“Here’s my digital driver’s license and digital passport,” Ukrainian Tania Barnard showed her American colleagues the Diia app on her smartphone over lunch. “Wait, did you say digital passport?” asked one. “I applied for a new passport in the U.S. and had to fill out a paper application and it took three months to get it.”
Barnard confirmed. “They take a little longer now because of the war,” she explained, “but I was able to renew mine in about two weeks.”
Barnard is Palladium’s Health Lead in Ukraine and recently visited Washington, DC from her home in Kyiv. In May, the Ukraine Ministry of Digital Transformation showcased their “state in a smartphone” application, Diia, at an event in DC, sponsored by USAID and other partners including Visa and Google.org. The event, which felt more like the launch of a new Apple product, highlighted Ukraine’s transformative initiative to bust bureaucracy and corruption, while empowering a resilient society and economy during the Russian invasion.
Diia connects over 19 million Ukrainians with more than 120 government services and has been used to support displaced Ukrainians and others impacted by the war. The event served to jumpstart the adoption of systems like Diia in other countries and to showcase the digital ways that people can connect with their government.
“But exporting tech is easier said than done,” says Liz Nerad, Palladium Director of Digital Solutions, in a new report on how technology like Ukraine’s Diia application can be adapted at scale in a new context. She adds that while Ukraine is willing to share its approach and technology, there are a few things that countries considering adopting the system should understand to ensure a successful launch.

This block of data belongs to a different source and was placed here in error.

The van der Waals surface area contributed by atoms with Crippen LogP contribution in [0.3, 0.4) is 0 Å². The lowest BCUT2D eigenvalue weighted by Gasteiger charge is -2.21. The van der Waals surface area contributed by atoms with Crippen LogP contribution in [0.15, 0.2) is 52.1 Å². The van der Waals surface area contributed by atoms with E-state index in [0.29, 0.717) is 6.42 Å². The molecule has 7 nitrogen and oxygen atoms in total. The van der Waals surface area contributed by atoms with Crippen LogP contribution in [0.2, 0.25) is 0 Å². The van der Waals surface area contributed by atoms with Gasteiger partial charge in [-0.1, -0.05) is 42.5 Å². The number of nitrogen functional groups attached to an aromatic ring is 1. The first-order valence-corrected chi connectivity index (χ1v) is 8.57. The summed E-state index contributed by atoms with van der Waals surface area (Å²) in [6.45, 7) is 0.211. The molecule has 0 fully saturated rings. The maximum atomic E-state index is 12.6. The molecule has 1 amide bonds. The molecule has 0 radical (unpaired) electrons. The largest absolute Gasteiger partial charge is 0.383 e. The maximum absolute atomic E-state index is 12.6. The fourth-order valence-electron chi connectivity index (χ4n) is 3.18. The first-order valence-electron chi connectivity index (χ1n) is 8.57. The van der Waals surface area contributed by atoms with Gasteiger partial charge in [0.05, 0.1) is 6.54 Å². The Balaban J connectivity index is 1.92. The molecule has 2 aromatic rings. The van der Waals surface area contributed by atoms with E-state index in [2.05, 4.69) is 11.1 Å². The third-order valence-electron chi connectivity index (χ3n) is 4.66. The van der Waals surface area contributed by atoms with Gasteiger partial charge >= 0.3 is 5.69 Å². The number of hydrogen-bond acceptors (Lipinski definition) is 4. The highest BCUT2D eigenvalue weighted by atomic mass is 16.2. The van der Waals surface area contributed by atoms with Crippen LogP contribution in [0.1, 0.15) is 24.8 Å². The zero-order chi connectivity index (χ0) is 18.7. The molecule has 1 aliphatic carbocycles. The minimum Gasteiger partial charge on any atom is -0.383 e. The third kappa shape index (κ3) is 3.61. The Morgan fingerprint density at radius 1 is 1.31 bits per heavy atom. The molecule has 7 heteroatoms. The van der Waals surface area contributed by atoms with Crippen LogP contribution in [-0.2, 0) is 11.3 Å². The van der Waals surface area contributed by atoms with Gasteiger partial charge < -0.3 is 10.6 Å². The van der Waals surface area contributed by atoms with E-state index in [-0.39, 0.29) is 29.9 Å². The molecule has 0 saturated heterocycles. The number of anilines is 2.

The report, which breaks down six critical steps for adapting a digital public good, recommends a practical analysis of the surrounding digital ecosystem. “As Ukraine looks ahead to the year 2030, they envision being the most digital and convenient country in the world,” Nerad adds. “Digital transformation will have replaced bureaucratic processes, but they acknowledge that 500,000 former public servants also must be successfully integrated into the new economy.”
A digital transformation must transcend institutions or government and be considered from a whole of society perspective. The report acknowledges that an ecosystem-driven approach like Ukraine’s Diia, provides a foundation for all people in a country to participate in a digital future.
For more information, download the report, or contact firstname.lastname@example.org.